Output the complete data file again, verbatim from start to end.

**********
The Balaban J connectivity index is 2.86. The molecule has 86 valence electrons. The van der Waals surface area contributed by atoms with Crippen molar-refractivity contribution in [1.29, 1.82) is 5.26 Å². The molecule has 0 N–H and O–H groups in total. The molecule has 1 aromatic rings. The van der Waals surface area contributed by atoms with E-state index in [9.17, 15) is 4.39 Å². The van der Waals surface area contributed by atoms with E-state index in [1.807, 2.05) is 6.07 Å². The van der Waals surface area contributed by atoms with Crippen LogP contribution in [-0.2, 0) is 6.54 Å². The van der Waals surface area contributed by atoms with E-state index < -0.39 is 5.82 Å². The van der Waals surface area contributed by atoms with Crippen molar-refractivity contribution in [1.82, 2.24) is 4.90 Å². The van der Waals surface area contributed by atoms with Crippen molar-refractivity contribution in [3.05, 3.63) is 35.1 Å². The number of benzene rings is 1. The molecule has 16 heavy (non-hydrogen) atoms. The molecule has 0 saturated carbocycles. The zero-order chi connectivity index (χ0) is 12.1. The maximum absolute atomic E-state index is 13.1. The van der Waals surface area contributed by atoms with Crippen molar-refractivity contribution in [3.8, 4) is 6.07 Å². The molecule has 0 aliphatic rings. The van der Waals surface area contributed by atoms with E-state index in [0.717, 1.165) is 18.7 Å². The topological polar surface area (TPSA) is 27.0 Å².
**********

The Balaban J connectivity index is 2.86. The molecule has 86 valence electrons. The van der Waals surface area contributed by atoms with Crippen molar-refractivity contribution in [1.29, 1.82) is 5.26 Å². The molecule has 0 N–H and O–H groups in total. The molecule has 1 aromatic rings. The van der Waals surface area contributed by atoms with E-state index in [9.17, 15) is 4.39 Å². The van der Waals surface area contributed by atoms with E-state index in [1.807, 2.05) is 6.07 Å². The van der Waals surface area contributed by atoms with Crippen LogP contribution in [-0.2, 0) is 6.54 Å². The van der Waals surface area contributed by atoms with E-state index < -0.39 is 5.82 Å². The van der Waals surface area contributed by atoms with Crippen molar-refractivity contribution in [1.82, 2.24) is 4.90 Å². The van der Waals surface area contributed by atoms with Crippen molar-refractivity contribution in [3.05, 3.63) is 35.1 Å². The number of benzene rings is 1. The molecule has 16 heavy (non-hydrogen) atoms. The molecule has 0 saturated carbocycles. The zero-order chi connectivity index (χ0) is 12.1. The maximum absolute atomic E-state index is 13.1. The van der Waals surface area contributed by atoms with Crippen molar-refractivity contribution in [3.8, 4) is 6.07 Å². The molecule has 0 aliphatic rings. The van der Waals surface area contributed by atoms with E-state index in [0.717, 1.165) is 18.7 Å². The topological polar surface area (TPSA) is 27.0 Å².